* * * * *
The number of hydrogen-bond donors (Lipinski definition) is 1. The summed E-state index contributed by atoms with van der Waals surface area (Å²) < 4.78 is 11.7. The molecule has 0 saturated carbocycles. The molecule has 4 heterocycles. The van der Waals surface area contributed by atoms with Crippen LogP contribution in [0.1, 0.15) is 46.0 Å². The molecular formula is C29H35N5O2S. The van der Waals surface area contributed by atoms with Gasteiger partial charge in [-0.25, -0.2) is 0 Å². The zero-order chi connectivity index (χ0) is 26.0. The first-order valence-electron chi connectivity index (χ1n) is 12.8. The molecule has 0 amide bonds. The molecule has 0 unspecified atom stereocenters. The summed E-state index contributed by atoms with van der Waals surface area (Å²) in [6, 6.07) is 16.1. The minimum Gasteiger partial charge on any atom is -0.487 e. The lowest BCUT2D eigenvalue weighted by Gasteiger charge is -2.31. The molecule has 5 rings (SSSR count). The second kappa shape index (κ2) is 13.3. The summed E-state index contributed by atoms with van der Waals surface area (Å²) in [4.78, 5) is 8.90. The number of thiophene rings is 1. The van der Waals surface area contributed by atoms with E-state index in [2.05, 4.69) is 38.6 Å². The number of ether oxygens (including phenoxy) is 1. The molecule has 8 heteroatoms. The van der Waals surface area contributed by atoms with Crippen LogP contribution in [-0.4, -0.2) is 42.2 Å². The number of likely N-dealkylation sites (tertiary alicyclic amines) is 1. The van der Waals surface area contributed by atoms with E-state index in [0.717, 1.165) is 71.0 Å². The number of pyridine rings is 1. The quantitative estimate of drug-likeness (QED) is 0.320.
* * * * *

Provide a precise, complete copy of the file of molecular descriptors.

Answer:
The number of hydrogen-bond donors (Lipinski definition) is 1. The summed E-state index contributed by atoms with van der Waals surface area (Å²) < 4.78 is 11.7. The molecule has 0 saturated carbocycles. The molecule has 4 heterocycles. The van der Waals surface area contributed by atoms with Crippen LogP contribution in [0.1, 0.15) is 46.0 Å². The molecular formula is C29H35N5O2S. The van der Waals surface area contributed by atoms with Gasteiger partial charge in [-0.25, -0.2) is 0 Å². The zero-order chi connectivity index (χ0) is 26.0. The first-order valence-electron chi connectivity index (χ1n) is 12.8. The molecule has 0 amide bonds. The molecule has 0 unspecified atom stereocenters. The summed E-state index contributed by atoms with van der Waals surface area (Å²) in [6, 6.07) is 16.1. The minimum Gasteiger partial charge on any atom is -0.487 e. The lowest BCUT2D eigenvalue weighted by Gasteiger charge is -2.31. The molecule has 5 rings (SSSR count). The second kappa shape index (κ2) is 13.3. The summed E-state index contributed by atoms with van der Waals surface area (Å²) in [4.78, 5) is 8.90. The number of thiophene rings is 1. The van der Waals surface area contributed by atoms with E-state index in [2.05, 4.69) is 38.6 Å². The number of ether oxygens (including phenoxy) is 1. The molecule has 8 heteroatoms. The van der Waals surface area contributed by atoms with Crippen LogP contribution in [-0.4, -0.2) is 42.2 Å². The number of likely N-dealkylation sites (tertiary alicyclic amines) is 1. The van der Waals surface area contributed by atoms with E-state index in [0.717, 1.165) is 71.0 Å². The number of pyridine rings is 1. The quantitative estimate of drug-likeness (QED) is 0.320.